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IBM Watson blends existing and innovative technology into a new approach called cognitive computing. At the simplest operational level it is technology for asking natural language-based questions, getting answers and support appropriate action to be taken or provide information to make more informed decisions. The technology relies on massive processing power to yield probabilistic responses to user questions using sophisticated analytical algorithms. A cognitive system like Watson accesses structured and unstructured information within an associated knowledge base to return responses that are not simply data but contextualized information that can inform users’ actions and guide their decisions. This is a gigantic leap beyond human decision-making using experience based on random sources from the industry and internal sets of reports and data.
This innovative new approach to computing is designed to aid humans by working with natural language – English in the case of today’s Watson. This approach earned Watson the 2012 Technology Innovation Award in the category of Overall Operational Innovation.
For those of you who are not used to the word cognitive, the foundation of cognition is the sum of all the thinking processes that contribute to gaining knowledge for problem-solving. In computational systems these processes are modeled using hardware and software; machine-based cognition thus is a step toward imbuing an artificial system with attributes we typically consider human: the abilities to think and learn. Watson builds on a foundation of evidence from preexisting decisions and knowledge sources that it can load for reference in future inquiries. The evidence-based reasoning that Watson employs to answer question is part of the big deal in its approach.
Watson supports three types of engagement – ask, discover and decide – that take natural language questions, find facts to support a decision process, then gets probabilistic guidance on decisions. This goes beyond search and retrieval technology; machine learning and processing of questions using very large volumes of data, commonly referred to as big data, is the foundation on which Watson as a cognitive system operates. Most important is the continuous learning method and what I would call adaptive intelligence. While machine learning and pattern-based analytics are part of the cognitive system, the ability to process big data efficiently to provide a probabilistic set of recommendations is just the kind of innovation many industries need.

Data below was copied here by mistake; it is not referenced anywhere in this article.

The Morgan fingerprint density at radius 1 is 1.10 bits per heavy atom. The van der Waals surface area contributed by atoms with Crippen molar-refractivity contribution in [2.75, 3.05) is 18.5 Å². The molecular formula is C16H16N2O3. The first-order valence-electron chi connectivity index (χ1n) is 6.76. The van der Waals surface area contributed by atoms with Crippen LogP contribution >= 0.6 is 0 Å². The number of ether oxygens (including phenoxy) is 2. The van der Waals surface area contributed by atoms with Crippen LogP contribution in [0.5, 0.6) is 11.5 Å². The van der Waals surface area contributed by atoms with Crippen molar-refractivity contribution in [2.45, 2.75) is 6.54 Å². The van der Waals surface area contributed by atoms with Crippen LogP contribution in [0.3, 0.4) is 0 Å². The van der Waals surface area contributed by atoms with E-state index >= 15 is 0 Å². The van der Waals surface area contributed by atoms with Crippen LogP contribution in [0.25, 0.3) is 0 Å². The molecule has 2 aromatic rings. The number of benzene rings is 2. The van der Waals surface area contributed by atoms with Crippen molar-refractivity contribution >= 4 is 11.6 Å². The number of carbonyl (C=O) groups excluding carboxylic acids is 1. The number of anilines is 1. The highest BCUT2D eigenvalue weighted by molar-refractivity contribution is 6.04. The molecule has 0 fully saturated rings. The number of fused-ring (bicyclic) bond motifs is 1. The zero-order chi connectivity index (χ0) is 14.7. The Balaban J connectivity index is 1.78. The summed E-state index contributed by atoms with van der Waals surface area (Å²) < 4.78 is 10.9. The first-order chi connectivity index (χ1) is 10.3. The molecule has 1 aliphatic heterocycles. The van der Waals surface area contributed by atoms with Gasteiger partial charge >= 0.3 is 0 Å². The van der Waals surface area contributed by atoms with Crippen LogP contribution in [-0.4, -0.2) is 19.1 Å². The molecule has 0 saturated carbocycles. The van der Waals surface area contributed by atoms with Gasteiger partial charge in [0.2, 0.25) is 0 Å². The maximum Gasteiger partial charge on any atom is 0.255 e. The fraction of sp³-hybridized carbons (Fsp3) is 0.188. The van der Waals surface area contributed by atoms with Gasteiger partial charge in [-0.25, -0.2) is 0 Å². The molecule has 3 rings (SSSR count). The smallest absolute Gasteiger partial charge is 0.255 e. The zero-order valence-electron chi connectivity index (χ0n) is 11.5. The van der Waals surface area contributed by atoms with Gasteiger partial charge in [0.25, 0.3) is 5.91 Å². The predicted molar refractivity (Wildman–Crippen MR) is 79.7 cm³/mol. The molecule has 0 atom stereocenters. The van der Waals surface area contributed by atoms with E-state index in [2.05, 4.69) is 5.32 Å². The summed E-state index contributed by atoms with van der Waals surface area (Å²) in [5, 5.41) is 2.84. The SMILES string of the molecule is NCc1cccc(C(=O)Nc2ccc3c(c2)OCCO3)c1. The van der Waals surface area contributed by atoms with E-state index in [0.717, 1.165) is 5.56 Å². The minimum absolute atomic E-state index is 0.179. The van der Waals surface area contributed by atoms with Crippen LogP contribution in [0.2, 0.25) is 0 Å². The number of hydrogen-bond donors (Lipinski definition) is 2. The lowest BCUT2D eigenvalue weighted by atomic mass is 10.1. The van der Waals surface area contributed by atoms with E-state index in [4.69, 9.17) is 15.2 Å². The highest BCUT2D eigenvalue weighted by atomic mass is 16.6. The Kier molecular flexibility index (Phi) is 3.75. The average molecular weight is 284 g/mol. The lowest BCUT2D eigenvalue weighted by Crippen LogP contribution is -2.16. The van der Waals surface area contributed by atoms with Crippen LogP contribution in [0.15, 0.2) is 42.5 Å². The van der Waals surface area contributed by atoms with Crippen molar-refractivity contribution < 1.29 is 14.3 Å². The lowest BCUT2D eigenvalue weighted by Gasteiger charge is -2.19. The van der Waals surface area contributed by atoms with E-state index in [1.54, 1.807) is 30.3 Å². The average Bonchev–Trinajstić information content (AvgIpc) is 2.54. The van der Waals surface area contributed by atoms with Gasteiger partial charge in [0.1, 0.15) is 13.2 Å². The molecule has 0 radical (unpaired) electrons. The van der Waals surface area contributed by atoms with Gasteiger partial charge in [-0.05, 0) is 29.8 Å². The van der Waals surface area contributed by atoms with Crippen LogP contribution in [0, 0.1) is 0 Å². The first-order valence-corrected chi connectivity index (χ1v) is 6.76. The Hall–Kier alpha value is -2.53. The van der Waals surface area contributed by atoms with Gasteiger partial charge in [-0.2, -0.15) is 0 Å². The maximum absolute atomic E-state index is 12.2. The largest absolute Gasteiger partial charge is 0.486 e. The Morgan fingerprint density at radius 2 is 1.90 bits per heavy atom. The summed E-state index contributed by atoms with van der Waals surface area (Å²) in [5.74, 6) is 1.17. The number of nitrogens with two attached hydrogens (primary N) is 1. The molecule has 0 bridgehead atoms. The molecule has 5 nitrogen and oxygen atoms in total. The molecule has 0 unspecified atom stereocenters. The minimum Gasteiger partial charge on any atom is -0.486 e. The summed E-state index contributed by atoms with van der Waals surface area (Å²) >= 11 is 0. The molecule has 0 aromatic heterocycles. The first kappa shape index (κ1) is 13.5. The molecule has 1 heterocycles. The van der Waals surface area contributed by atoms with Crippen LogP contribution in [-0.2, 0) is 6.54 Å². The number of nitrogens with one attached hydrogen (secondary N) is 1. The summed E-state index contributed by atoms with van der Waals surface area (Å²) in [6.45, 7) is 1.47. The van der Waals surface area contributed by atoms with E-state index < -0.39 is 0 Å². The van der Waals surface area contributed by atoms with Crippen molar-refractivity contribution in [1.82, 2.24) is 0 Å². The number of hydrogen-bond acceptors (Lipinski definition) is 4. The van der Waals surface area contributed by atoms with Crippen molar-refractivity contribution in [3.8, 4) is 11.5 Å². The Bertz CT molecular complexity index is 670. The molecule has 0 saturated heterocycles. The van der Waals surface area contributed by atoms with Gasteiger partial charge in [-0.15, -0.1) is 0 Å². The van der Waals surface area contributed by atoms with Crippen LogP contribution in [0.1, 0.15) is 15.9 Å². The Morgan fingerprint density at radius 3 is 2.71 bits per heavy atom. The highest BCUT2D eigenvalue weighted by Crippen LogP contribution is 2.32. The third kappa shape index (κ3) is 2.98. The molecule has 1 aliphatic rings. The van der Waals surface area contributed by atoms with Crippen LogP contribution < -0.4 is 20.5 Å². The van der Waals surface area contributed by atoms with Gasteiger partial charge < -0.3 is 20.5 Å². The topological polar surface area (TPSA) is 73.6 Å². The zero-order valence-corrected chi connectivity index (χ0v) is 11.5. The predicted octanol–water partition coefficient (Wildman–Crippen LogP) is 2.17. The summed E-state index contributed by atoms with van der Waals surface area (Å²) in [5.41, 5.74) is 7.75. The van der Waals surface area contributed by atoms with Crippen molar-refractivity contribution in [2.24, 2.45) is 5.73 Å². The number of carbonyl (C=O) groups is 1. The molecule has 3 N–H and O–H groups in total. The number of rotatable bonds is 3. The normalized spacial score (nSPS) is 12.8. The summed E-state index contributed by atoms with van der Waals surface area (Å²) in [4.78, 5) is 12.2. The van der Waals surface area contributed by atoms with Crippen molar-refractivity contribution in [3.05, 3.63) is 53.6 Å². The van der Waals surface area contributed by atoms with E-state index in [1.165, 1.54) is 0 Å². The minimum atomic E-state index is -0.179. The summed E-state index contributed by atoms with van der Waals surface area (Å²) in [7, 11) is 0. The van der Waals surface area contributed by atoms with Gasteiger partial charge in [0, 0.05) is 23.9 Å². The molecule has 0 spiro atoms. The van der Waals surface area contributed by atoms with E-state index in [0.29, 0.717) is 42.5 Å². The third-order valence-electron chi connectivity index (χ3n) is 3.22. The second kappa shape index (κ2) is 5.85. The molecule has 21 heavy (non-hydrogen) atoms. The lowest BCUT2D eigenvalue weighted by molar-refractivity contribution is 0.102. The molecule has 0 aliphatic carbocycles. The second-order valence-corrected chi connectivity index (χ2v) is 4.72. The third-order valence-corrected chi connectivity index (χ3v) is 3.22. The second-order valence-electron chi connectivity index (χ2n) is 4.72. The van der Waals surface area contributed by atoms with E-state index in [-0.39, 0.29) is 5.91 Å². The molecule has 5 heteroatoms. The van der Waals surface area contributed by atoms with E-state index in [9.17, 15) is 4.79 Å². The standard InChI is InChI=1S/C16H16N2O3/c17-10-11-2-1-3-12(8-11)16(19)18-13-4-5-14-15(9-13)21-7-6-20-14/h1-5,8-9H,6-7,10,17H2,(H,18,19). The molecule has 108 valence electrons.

IBM has focused much of its work on Watson on healthcare, with potential life-saving implications in an environment where doctors must make crucial decisions in the midst of pressure from the complexity, costs, overload of information and policies. Watson can ingest large volumes of information from reports and documents that can accelerate its learning processes to support a range of healthcare needs. Watson can be used in three areas in healthcare: teaching, practice and payment. IBM works with Wellpoint to support doctors in making decisions, and also eliminating waste or misapplied treatments that insurance providers have to cover. Watson is being used today to determine where improvements can be made in cancer treatment. IBM has targeted specific Watson solutions to help in the research, diagnosis and treatment, care and utilization aspects of battling cancer.
IBM has a huge opportunity to bring innovation to business through the use of Watson, and has been experimenting with a number of deployments to test its potential. Innovative technology is a priority today for business improvement initiatives (60%) and to improve the quality of business processes (57%) – the top two factors driving technology selection according to our business technology innovation benchmark research. IBM has been working with organizations in healthcare and financial services, but believes Watson could be useful in just about every industry that must have what I call better situation intelligence that must accommodate current conditions and preexisting information to determine the best answer. While IBM will not be the only supplier of cognitive systems, it is pretty much the sole supplier of one that can be purchased and adapted to a business today. IBM is still working to improve the methods by which its cognitive system operates, as well as the interface with which it delivers answers. As IBM moves forward, it will be challenged to create attractive packages and prices for Watson and its computing technology (i.e. hardware, memory, storage and processing potential), as this new approach is not something that organizations have experienced before. Despite this challenge, IBM Watson represents a step forward that the IT and technology industry does not see very often. After my assessment of IBM Watson at the IBM Analyst Insights (Twitter: @AnalystInsights) where I got to have an in depth discussion with the leaders of IBM Watson provided more insight to what is possible with the technology and path for its investments into its cognitive system. I would recommend that organizations take a look at the future of business technology computing that will be able to make a significant impact on the operations of any organization.
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